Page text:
Example:
Let A
have shape (4, 5, 1, 3, 6)
and B
have shape (1, 9, 6, 7)
. The product's shape will end in (3, 7)
(as (m,n) × (n, k) > (m, k)
). We then compare the leading dimensions of A
and B
, (4, 5, 1)
and (1, 9)
and expand the dimensions such that both arrays have the same leading dimensions: (4, 5, 9)
. Now, we can broadcast A
from shape (4, 5, 1, 3, 6)
to (4, 5, 9, 3, 6)
, and B
from shape (1, 9, 6, 7)
to (4, 5, 9, 6, 7)
.
Developing functionality for matmul
involved considering two cases:

Multiplication of a sparse array by a sparse array  In this case, we first broadcast both arrays, then convert them to blockdiagonal form in COO format (using helper function
_block_diag
). Afterward, we convert the 2D blockdiagonal arrays into CSR format and usecsr_matmat
for efficient 2D sparsesparse matrix multiplication, and convert the 2D block diagonal product to an nD COO array (using_extract_block_diag
) to obtain the final result.The process may be better understood through the following code:
# Determine the new shape to broadcast A and Bbroadcast_shape = np.broadcast_shapes(shape_A[:2], shape_B[:2])new_shape_A = broadcast_shape + shape_A[2:]new_shape_B = broadcast_shape + shape_B[2:]A_broadcasted = A.broadcast_to(new_shape_A)B_broadcasted = B.broadcast_to(new_shape_B)# Convert nD COO arrays to 2D block diagonal arraysA_block_diag = _block_diag(A_broadcasted)B_block_diag = _block_diag(B_broadcasted)# Use csr_matmat to perform sparse matrix multiplicationC_block_diag = (A_block_diag @ B_block_diag).tocoo() # calls 2D COO matmul, which routes via CSRproduct_shape = broadcast_shape + (A.shape[2], B.shape[1])# Convert the 2D block diagonal array back to nDC = _extract_block_diag(C_block_diag, shape=product_shape)return C 
Multiplication of a sparse array by a dense array  First, we broadcast
A
andB
, then we call a C++ functioncoo_matmat_dense_nd
which performs nD sparsedense multiplication (this is the nD extension of the 2D functioncoo_matmat_dense
which I added in PR #21240).Without diving too deep into the C++ logic, I want to introduce the concept of strides with the following code snippet:
std::vector<npy_int64> strides(n_dim);strides[n_dim  1] = 1;for (npy_int64 i = n_dim  2; i >= 0; i) {strides[i] = strides[i + 1] * shape[i + 1];}This code creates an array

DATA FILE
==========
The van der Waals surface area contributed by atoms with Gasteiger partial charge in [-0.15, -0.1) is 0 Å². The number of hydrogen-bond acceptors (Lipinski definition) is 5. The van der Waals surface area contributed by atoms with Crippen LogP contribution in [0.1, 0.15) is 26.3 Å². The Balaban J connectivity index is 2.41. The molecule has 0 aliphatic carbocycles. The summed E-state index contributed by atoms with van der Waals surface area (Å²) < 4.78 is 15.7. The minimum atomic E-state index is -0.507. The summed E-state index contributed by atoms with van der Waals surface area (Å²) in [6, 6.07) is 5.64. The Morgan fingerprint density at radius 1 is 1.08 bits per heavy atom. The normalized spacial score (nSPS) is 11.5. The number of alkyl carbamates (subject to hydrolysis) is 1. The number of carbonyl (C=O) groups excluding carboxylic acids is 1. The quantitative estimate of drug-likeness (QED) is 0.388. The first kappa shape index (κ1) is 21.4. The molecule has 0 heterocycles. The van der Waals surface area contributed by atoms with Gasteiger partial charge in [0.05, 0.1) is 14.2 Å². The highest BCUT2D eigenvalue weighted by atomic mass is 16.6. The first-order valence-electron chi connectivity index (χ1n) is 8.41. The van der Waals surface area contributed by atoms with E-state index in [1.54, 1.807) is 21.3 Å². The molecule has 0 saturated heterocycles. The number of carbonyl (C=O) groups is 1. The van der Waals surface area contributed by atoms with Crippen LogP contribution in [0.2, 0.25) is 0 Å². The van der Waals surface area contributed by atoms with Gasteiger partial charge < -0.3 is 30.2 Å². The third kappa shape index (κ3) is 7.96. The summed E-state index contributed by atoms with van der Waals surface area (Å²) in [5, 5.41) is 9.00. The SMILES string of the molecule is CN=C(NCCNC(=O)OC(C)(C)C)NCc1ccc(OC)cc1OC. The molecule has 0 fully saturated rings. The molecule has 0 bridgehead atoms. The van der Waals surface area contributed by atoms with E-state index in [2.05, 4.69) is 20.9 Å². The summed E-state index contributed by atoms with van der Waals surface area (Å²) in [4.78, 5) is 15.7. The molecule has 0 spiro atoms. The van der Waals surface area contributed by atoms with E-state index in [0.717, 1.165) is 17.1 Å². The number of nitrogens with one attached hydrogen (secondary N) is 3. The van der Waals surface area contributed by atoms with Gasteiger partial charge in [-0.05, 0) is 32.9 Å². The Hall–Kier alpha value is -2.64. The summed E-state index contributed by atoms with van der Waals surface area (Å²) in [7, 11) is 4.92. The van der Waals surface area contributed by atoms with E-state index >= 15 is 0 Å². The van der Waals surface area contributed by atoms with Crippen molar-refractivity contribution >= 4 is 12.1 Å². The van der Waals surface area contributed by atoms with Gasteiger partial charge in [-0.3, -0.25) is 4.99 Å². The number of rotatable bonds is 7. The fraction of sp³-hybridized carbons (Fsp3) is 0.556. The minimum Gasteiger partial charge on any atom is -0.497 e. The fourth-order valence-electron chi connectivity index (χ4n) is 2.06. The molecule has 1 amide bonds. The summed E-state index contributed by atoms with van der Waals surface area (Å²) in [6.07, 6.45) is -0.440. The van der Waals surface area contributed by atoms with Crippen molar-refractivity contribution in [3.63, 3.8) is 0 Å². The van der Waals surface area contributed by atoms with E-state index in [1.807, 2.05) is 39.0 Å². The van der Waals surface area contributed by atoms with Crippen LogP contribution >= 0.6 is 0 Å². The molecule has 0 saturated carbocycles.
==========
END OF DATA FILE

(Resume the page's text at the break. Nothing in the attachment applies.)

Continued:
strides
, which stores the step size needed to move from one element to the next along a particular axis in a multidimensional array. Here,shape
is a tuple of dimension sizes of the array.There are two common approaches for storing matrices/arrays in memory, namely columnmajor and rowmajor ordering. C and C++ use rowmajor ordering, meaning elements of a row are stored contiguously in memory. This ordering determines how strides are defined for traversing the array.
Source: Wikipedia Commons, authored by CMG Lee
dot
/tensordot

Dot

Dot of a sparse array with a sparse array  To compute the dot product of two nD COO arrays
A
andB
, we map them to 2D COO arrays usingnp.ravel_multi_index
, convert these arrays to CSR format, and then usecsr_matmat
. This yields a 2D result, which is then mapped back to an nD COO array usingnp.unravel_index
to obtain the final nD output. This approach was inspired by Dan Schult's proofofconcept, and was also discussed in #21169 (comment). 
Dot of a sparse array with a dense array  This implementation involves reshaping
A
andB
and then usingmatmul
.For example: For
A
of shape(2,3,4,5)
andB
of shape(6,7,5,9)
(whereA.shape[1] == B.shape[2]
),A.dot(B)
will have shape(2,3,4,6,7,9)
. But reshapingA
to(2,3,4,1,1,1)
andB
to(1,1,1,6,7,9)
and multiplying the reshaped arrays after broadcasting, we obtain a product of shape(2,3,4,6,7,9)
, which matches the dot product of the original arrays.Routing